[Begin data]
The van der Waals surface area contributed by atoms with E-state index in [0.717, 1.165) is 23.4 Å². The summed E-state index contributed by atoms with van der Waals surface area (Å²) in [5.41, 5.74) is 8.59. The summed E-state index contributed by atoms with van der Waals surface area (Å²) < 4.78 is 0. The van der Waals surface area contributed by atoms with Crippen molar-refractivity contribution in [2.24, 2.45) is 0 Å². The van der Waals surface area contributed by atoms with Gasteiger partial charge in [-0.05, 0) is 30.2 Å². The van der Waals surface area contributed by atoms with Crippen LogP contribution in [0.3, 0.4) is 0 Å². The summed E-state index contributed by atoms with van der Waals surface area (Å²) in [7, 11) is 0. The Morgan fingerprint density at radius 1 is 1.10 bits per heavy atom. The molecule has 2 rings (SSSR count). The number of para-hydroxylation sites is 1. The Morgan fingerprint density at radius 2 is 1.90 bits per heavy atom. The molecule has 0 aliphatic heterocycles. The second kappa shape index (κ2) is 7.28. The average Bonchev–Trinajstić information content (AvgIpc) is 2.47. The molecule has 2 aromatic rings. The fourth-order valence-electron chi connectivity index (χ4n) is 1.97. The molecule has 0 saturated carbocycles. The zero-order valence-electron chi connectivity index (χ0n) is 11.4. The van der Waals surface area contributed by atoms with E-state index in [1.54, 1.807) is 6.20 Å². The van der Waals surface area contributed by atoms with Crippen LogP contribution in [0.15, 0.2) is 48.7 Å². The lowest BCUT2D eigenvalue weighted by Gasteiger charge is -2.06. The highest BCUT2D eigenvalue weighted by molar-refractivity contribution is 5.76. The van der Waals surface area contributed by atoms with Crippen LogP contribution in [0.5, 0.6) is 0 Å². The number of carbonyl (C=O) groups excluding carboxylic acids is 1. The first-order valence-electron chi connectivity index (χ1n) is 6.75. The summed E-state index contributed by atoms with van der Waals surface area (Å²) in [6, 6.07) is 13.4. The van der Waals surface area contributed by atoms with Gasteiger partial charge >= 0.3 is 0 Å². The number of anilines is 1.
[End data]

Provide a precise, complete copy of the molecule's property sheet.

The van der Waals surface area contributed by atoms with E-state index in [0.717, 1.165) is 23.4 Å². The summed E-state index contributed by atoms with van der Waals surface area (Å²) in [5.41, 5.74) is 8.59. The summed E-state index contributed by atoms with van der Waals surface area (Å²) < 4.78 is 0. The van der Waals surface area contributed by atoms with Crippen molar-refractivity contribution in [2.24, 2.45) is 0 Å². The van der Waals surface area contributed by atoms with Gasteiger partial charge in [-0.05, 0) is 30.2 Å². The van der Waals surface area contributed by atoms with Crippen LogP contribution in [0.3, 0.4) is 0 Å². The summed E-state index contributed by atoms with van der Waals surface area (Å²) in [7, 11) is 0. The Morgan fingerprint density at radius 1 is 1.10 bits per heavy atom. The molecule has 2 rings (SSSR count). The number of para-hydroxylation sites is 1. The Morgan fingerprint density at radius 2 is 1.90 bits per heavy atom. The molecule has 0 aliphatic heterocycles. The second kappa shape index (κ2) is 7.28. The average Bonchev–Trinajstić information content (AvgIpc) is 2.47. The molecule has 2 aromatic rings. The fourth-order valence-electron chi connectivity index (χ4n) is 1.97. The molecule has 0 saturated carbocycles. The zero-order valence-electron chi connectivity index (χ0n) is 11.4. The van der Waals surface area contributed by atoms with E-state index in [1.54, 1.807) is 6.20 Å². The van der Waals surface area contributed by atoms with Crippen LogP contribution in [0.15, 0.2) is 48.7 Å². The lowest BCUT2D eigenvalue weighted by Gasteiger charge is -2.06. The highest BCUT2D eigenvalue weighted by molar-refractivity contribution is 5.76. The van der Waals surface area contributed by atoms with Crippen LogP contribution in [0.5, 0.6) is 0 Å². The number of carbonyl (C=O) groups excluding carboxylic acids is 1. The first-order valence-electron chi connectivity index (χ1n) is 6.75. The summed E-state index contributed by atoms with van der Waals surface area (Å²) in [6, 6.07) is 13.4. The van der Waals surface area contributed by atoms with Gasteiger partial charge >= 0.3 is 0 Å². The number of anilines is 1.